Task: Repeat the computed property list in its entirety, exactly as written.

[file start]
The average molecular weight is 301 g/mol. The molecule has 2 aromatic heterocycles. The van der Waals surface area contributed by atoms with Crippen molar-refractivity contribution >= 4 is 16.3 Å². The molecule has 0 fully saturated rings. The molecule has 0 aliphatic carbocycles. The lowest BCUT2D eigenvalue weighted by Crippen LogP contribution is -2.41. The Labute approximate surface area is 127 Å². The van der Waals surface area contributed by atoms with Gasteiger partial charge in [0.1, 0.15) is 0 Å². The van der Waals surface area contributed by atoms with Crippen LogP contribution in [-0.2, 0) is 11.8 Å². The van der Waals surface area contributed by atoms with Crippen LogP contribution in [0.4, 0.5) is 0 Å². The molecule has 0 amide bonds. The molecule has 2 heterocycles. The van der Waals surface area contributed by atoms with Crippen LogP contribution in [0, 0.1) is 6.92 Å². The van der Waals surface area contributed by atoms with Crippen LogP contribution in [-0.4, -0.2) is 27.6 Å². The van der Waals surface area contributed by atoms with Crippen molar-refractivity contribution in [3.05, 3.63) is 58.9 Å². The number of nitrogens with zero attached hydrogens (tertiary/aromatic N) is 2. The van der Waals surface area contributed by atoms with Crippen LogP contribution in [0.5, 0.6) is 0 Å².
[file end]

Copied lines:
The average molecular weight is 301 g/mol. The molecule has 2 aromatic heterocycles. The van der Waals surface area contributed by atoms with Crippen molar-refractivity contribution >= 4 is 16.3 Å². The molecule has 0 fully saturated rings. The molecule has 0 aliphatic carbocycles. The lowest BCUT2D eigenvalue weighted by Crippen LogP contribution is -2.41. The Labute approximate surface area is 127 Å². The van der Waals surface area contributed by atoms with Gasteiger partial charge in [0.1, 0.15) is 0 Å². The van der Waals surface area contributed by atoms with Crippen LogP contribution in [-0.2, 0) is 11.8 Å². The van der Waals surface area contributed by atoms with Crippen LogP contribution in [0.4, 0.5) is 0 Å². The molecule has 0 amide bonds. The molecule has 2 heterocycles. The van der Waals surface area contributed by atoms with Crippen LogP contribution in [0, 0.1) is 6.92 Å². The van der Waals surface area contributed by atoms with Crippen LogP contribution in [-0.4, -0.2) is 27.6 Å². The van der Waals surface area contributed by atoms with Crippen molar-refractivity contribution in [3.05, 3.63) is 58.9 Å². The number of nitrogens with zero attached hydrogens (tertiary/aromatic N) is 2. The van der Waals surface area contributed by atoms with Crippen LogP contribution in [0.5, 0.6) is 0 Å².